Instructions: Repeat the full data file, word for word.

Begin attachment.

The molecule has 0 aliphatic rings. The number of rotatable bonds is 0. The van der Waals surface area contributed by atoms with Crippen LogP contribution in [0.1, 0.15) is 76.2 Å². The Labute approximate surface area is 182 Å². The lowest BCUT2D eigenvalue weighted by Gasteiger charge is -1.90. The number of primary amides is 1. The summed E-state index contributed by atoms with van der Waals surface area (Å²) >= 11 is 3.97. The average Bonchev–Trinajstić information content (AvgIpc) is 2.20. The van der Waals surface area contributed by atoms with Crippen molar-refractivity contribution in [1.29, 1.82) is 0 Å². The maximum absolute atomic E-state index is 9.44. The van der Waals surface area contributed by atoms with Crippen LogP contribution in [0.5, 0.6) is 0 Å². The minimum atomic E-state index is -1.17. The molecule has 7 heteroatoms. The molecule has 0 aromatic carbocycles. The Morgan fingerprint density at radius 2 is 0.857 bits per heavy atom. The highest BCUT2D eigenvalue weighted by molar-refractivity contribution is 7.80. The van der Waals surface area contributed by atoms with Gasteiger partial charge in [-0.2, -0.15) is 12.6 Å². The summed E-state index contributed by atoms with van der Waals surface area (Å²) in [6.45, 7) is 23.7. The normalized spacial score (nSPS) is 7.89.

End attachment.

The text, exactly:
The molecule has 0 aliphatic rings. The number of rotatable bonds is 0. The van der Waals surface area contributed by atoms with Crippen LogP contribution in [0.1, 0.15) is 76.2 Å². The Labute approximate surface area is 182 Å². The lowest BCUT2D eigenvalue weighted by Gasteiger charge is -1.90. The number of primary amides is 1. The summed E-state index contributed by atoms with van der Waals surface area (Å²) >= 11 is 3.97. The average Bonchev–Trinajstić information content (AvgIpc) is 2.20. The van der Waals surface area contributed by atoms with Crippen molar-refractivity contribution in [1.29, 1.82) is 0 Å². The maximum absolute atomic E-state index is 9.44. The van der Waals surface area contributed by atoms with Crippen LogP contribution in [0.5, 0.6) is 0 Å². The minimum atomic E-state index is -1.17. The molecule has 7 heteroatoms. The molecule has 0 aromatic carbocycles. The Morgan fingerprint density at radius 2 is 0.857 bits per heavy atom. The highest BCUT2D eigenvalue weighted by molar-refractivity contribution is 7.80. The van der Waals surface area contributed by atoms with Gasteiger partial charge in [-0.2, -0.15) is 12.6 Å². The summed E-state index contributed by atoms with van der Waals surface area (Å²) in [6.45, 7) is 23.7. The normalized spacial score (nSPS) is 7.89.